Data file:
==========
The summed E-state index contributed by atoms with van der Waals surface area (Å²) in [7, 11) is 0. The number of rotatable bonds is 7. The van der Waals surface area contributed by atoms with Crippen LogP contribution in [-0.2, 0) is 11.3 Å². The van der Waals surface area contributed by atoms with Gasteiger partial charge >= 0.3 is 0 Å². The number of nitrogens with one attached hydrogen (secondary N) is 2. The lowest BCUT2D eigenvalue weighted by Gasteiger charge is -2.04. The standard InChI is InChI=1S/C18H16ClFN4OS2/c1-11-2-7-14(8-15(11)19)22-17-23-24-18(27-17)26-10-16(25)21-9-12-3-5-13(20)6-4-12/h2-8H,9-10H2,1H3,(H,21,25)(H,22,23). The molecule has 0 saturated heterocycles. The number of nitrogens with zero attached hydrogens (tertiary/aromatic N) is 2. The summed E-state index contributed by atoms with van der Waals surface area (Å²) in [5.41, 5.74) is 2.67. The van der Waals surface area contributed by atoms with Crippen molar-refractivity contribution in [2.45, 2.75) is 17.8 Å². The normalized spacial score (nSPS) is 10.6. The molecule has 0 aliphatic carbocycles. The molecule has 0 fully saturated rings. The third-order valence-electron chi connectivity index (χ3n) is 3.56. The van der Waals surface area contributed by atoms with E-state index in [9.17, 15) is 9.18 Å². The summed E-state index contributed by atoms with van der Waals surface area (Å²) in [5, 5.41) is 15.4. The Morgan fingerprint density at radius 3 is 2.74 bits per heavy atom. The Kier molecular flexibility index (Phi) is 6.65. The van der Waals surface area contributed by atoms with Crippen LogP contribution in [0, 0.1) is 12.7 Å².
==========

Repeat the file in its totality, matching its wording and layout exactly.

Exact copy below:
The summed E-state index contributed by atoms with van der Waals surface area (Å²) in [7, 11) is 0. The number of rotatable bonds is 7. The van der Waals surface area contributed by atoms with Crippen LogP contribution in [-0.2, 0) is 11.3 Å². The van der Waals surface area contributed by atoms with Gasteiger partial charge >= 0.3 is 0 Å². The number of nitrogens with one attached hydrogen (secondary N) is 2. The lowest BCUT2D eigenvalue weighted by Gasteiger charge is -2.04. The standard InChI is InChI=1S/C18H16ClFN4OS2/c1-11-2-7-14(8-15(11)19)22-17-23-24-18(27-17)26-10-16(25)21-9-12-3-5-13(20)6-4-12/h2-8H,9-10H2,1H3,(H,21,25)(H,22,23). The molecule has 0 saturated heterocycles. The number of nitrogens with zero attached hydrogens (tertiary/aromatic N) is 2. The summed E-state index contributed by atoms with van der Waals surface area (Å²) in [5.41, 5.74) is 2.67. The van der Waals surface area contributed by atoms with Crippen molar-refractivity contribution in [2.45, 2.75) is 17.8 Å². The normalized spacial score (nSPS) is 10.6. The molecule has 0 aliphatic carbocycles. The molecule has 0 fully saturated rings. The third-order valence-electron chi connectivity index (χ3n) is 3.56. The van der Waals surface area contributed by atoms with E-state index in [9.17, 15) is 9.18 Å². The summed E-state index contributed by atoms with van der Waals surface area (Å²) in [5, 5.41) is 15.4. The Morgan fingerprint density at radius 3 is 2.74 bits per heavy atom. The Kier molecular flexibility index (Phi) is 6.65. The van der Waals surface area contributed by atoms with Crippen LogP contribution in [0, 0.1) is 12.7 Å².